What happens after you send out that carefully crafted email campaign? What do you look for beyond open rates and click throughs? What do people actually do when they get to your landing page or website? And are you able to not only track that information, but put it to use in your next campaign?
To really understand the effectiveness of your email marketing campaigns, you need to keep tracking your customers’ behavior beyond your email, even beyond your landing page. How else can you know your real success if you don’t know your real results? Plus you can learn from knowing what people do at your website. Where else do they click? Which other pages do they visit? Do they sign up for your emails? How long do they hang around? At what point do they bail? To gather this data, your email must be integrated with your web analytics. It’s the only way to carry your tracking through comprehensively.
And on the other side of that information gathering is what you do with that data to improve your email marketing. Ideally it’s a closed loop process, with the ESP and web analytics both feeding information to each other.
By integrating your email with your web analytics, you can track behavior and better understand your conversion rates, improve your campaigns, respond to individual behavior in near real-time, and ultimately increase your email marketing ROI. You can learn, tweak and improve, and even segment your email marketing messages in the future.
Integrating email with web analytics gives you real-life data, but it’s not as easy as it seems. However, the payoff is worth it. If you’re ready to take on—and profit from—this kind of integration, here are some things to consider, both when choosing an analytics provider and when setting up the integration:
- How often data is flowing from the analytics provider to your ESP and how quickly do you need to make decisions based on that data? If you can wait 24 hours to get data back, then a batch process is fine. However, if you’re looking at shopping cart abandonment, and you need to react right away to a behavior, you need something more real-time so you’ll want an inline process that allows immediate reaction, without the delay of a batch process.
- What segments are important, and what information do you need in order to allocate or define the segments?
- What is your internal availability for building an API now plus supporting it later? Do you want your IT team to take this on, working with your marketing team? Do they know the ESP well enough, and can they support the integration when something goes wrong? Or should you outsource this?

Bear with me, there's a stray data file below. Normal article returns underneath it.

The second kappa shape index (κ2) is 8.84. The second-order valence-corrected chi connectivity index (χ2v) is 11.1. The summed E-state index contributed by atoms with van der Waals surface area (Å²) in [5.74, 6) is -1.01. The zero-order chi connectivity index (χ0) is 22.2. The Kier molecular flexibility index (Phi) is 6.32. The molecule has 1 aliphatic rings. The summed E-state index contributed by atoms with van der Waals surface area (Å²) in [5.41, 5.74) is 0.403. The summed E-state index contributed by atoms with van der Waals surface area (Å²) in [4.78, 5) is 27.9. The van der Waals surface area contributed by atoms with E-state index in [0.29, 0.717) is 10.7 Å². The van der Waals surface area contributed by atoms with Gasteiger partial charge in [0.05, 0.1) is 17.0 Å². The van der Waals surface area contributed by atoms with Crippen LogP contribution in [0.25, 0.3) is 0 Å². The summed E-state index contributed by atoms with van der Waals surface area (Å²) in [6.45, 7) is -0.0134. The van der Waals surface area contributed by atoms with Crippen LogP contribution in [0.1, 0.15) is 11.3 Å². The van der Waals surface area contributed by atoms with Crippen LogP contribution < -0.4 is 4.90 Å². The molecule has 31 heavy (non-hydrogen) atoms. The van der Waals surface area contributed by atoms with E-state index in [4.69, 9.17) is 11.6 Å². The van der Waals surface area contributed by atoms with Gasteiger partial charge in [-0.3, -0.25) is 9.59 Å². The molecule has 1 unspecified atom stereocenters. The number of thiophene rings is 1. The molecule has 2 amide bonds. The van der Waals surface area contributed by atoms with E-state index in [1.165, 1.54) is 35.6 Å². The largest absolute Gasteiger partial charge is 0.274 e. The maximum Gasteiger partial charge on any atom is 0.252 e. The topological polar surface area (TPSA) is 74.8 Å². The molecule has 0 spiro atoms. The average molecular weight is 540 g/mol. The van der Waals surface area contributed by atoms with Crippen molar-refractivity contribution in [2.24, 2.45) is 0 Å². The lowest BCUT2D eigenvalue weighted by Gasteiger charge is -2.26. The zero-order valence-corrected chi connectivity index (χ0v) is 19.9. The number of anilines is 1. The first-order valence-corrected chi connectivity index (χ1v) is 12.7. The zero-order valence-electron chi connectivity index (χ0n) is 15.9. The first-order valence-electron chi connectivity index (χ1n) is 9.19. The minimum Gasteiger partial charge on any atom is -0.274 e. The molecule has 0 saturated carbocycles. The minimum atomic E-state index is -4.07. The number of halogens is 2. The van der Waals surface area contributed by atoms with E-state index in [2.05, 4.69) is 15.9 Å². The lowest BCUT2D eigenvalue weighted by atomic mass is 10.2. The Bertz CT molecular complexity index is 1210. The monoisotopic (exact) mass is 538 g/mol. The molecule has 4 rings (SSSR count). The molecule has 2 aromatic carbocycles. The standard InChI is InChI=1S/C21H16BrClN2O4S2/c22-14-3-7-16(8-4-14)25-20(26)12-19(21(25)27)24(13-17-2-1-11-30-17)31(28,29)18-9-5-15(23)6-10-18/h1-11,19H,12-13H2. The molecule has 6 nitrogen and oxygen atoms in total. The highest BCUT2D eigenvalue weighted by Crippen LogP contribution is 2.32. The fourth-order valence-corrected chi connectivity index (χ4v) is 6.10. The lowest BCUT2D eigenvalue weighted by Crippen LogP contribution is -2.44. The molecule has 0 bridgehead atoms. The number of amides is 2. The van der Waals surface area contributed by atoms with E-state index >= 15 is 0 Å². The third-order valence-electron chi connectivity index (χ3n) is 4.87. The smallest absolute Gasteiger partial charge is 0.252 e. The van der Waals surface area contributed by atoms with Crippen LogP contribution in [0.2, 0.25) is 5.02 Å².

- How easy is it to migrate if you switch ESPs? You have to make sure your new ESP can tag links to where your analytics package can easily identify the same information for a person, and for a campaign. That new ESP is also going to need to be able to consume data from the analytics company, send and consume data back and forth from the analytics package.
- As a preventive measure, your marketing department needs to acid test the solution. You have two separate systems operating relatively independent of each other, but you need to regularly make sure the information going back into both systems is accurate.
When your email and web analytics are integrated as a closed-loop process, it should be seamless. Your ESP sends an email and links within the email include identifiers of who that recipient is and the campaign they’re being sent. When they click on a link, the ESP feeds that information over to the analytics provider on a batch basis. You’ll learn about the campaign performance, but also specific metrics about who did what individually once on the site. But that’s not the end of it. The web analytics can also feed information back to your ESP, enabling automated responses or other email messages appropriate to a customer’s particular actions. Then you take all you’ve learned and tweak your next campaign accordingly.
If you’re tracking email and web analytics separately, you’re missing the big picture. If you have them integrated, you’re ahead of the game…and the competition.
- Marco Marini